United States District Court, D. Vermont
CHARLES C. FREIHOFER, III, Plaintiff,
VERMONT COUNTRY FOODS, INC., NEW ENGLAND COUNTRY FOODS, LLC, M. PETER THOMSON, individually and as President and Director of Vermont Country Foods, Inc. and Managing Member of New England Country Foods, LLC, Defendants.
OPINION AND ORDER
William K. Sessions III District Court Judge
Charles Freihofer brings this private federal securities
action against Defendants Vermont Country Foods, Inc.
(“VCF”), New England Country Foods, LLC
(“NECF”), and Defendant Peter Thomson pursuant to
§ 10(b) of the Securities and Exchange Act of 1934
(“Exchange Act”). Freihofer's allegations
essentially consist of two claims: (1) that Defendants
withheld information and made fraudulent misrepresentations
as they transferred all valuable assets from VCF to NECF, and
(2) that Defendants must provide him with certain
documentation and an accounting. Defendants now move for
summary judgment, arguing that Freihofer's fraud claim is
barred by a five-year statue of repose, that his requests for
documents are moot, and that he is not entitled to an
accounting. For the reasons set forth below, the motion for
summary judgment (ECF No. 35) is granted.
April 1995, after discussions with VCF President Peter
Thomson, Freihofer invested $100, 000 in VCF. This initial
investment granted Freihofer 11, 103.22 VCF shares, with $70,
000 of the investment booked as debt owed to him by VCF. Over
the following five years, Freihofer made additional
investments in VCF such that by mid-2000 he owned 34, 346.55
shares and VCF owed him $164, 900.
December 31, 2000, all debt owed to Freihofer was converted
into equity. Freihofer agreed to the conversion in writing.
After the conversion, he owned 96, 787.57 VCF shares.
February 2002, Freihofer loaned VCF and Thomson $25, 000. In
April 2002, after VCF failed to repay the loan, Freihofer
resigned from the company's board of directors. He
alleges that he was compelled to resign not only because of
the unpaid loan, but also because VCF and Thomson
consistently failed to follow VCF's bylaws with respect
to shareholder meetings, votes on resolutions, and
distribution of information to shareholders. Freihofer claims
that after he resigned, VCF stopped sending him information
about the company despite his status as a shareholder.
did not make any further investments or provide any
additional loans to VCF. He did threaten legal action to
enforce his rights under the $25, 000 loan.
early 2005, VCF entered into a workout agreement allegedly to
satisfy claims of creditors. During that same time period,
Thomson and VCF created NECF. VCF product lines and
intellectual property were licensed to NECF, and VCF
shareholders were given ownership interests in NECF.
Freihofer did not authorize or consent to the transfer of his
shares from VCF to NECF.
asserts that beginning in 2006, when he first learned of the
existence of NECF,  to the present day, Defendants have
offered a variety of reasons for the formation of NECF. Those
reasons have included: that NECF was established in order to
comply with a new state law requiring a company using the
word “Vermont” in its corporate name to actually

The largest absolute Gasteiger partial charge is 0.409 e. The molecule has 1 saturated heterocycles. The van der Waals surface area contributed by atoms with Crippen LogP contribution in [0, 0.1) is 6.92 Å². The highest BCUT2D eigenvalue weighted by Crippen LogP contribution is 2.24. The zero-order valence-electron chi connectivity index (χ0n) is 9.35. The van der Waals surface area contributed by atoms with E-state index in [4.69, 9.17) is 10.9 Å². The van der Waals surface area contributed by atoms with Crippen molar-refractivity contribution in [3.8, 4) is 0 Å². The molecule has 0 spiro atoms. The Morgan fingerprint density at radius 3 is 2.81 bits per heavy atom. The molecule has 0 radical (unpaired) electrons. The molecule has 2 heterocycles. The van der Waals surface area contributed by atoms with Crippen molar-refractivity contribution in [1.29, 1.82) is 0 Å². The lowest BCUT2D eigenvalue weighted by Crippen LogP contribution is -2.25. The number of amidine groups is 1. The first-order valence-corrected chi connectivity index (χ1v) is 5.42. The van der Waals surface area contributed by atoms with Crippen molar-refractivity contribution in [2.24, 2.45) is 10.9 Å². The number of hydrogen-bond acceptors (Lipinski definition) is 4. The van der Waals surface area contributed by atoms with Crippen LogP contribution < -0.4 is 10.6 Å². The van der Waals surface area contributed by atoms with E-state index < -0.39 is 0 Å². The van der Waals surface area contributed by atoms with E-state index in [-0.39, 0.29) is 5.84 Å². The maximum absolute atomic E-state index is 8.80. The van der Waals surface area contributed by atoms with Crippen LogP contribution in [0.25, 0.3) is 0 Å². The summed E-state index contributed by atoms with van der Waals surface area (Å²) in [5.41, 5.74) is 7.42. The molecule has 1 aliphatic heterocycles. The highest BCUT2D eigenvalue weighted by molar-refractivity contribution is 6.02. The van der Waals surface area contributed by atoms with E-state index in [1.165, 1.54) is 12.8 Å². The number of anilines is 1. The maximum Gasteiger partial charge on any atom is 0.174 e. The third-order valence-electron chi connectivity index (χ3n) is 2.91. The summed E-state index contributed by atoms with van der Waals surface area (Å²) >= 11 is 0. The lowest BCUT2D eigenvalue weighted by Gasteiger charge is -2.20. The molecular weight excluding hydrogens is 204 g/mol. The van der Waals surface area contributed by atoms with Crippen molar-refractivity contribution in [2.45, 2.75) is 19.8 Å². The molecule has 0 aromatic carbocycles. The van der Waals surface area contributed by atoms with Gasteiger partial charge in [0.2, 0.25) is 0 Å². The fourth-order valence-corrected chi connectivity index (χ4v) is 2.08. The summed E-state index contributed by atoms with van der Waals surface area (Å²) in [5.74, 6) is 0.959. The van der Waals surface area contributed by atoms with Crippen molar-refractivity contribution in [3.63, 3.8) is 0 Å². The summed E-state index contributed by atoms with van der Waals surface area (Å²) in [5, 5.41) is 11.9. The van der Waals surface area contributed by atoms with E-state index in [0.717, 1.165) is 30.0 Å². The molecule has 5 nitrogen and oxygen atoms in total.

produce products in Vermont; that VCF was a holding company
for NECF; that NECF was formed to protect VCF from having to
file for Chapter 11 bankruptcy; and that VCF was acting as a
tax shelter due to its operating loss. Freihofer claims that
those stated reasons were false and fraudulent, and that NECF
was in fact established to transfer all value out of VCF into
a single-member managed entity. That single-member entity
allegedly enhanced Thomson's ability to direct and
manipulate the course of the company without interference
communicated VCF's role as a holding company for NECF,
with an exclusive licensing agreement granted to NECF, in a
letter to Freihofer dated February 13, 2009. Freihofer
asserts that Thomson's communications with him ceased
entirely after approximately January 2011. Despite this lack
of communication, Freihofer submits that the scheme to
defraud and misguide him has continued to the present day.
For support, he cites “back room” private
communications among Thomson and NECF's executive
committee members, including Albert Freihofer, David Gibbons,
and James Gibbons.
of such “back room” communications include
communications between Thomson and James Gibbons in the
summer of 2010, in which the two discussed the equity
positions of VCF and NECF. Freihofer contends that in those
communications, Thomson joked about the ease of manipulating
VCF and forming NECF. In a September 2011 email to James
Gibbons, Albert Freihofer, and David Gibbons, Thomson
reportedly discussed the potential for his equity positions.
In March 2014, Thomson emailed James Gibbons to discuss
establishing restricted stock units, which Freihofer
characterizes as an effort “to manipulate the assets
and net operating loss of Defendant VCF.” ECF No. 41-2.
alleges that Defendants' fraudulent scheme is further
evidenced by the distribution of Schedule K-1 Tax forms to
the members of NECF's executive committee, but not to
Freihofer, for the years 2005 through 2011. In 2014, Albert
Freihofer was reportedly unable to obtain additional Schedule
K-1 Tax forms from Thomson. In 2018, Thomson acknowledged to
NECF executive committee members that he had been under audit
by the Internal Revenue Service, and opined that it might be
time to reorganize and restructure VCF.
filed his Complaint in this case on August 7, 2017. In
addition to alleging misrepresentations and omissions, the
Complaint claims that Defendants breached Freihofer's
right under Vermont law to examine the corporate records, and
that he is ...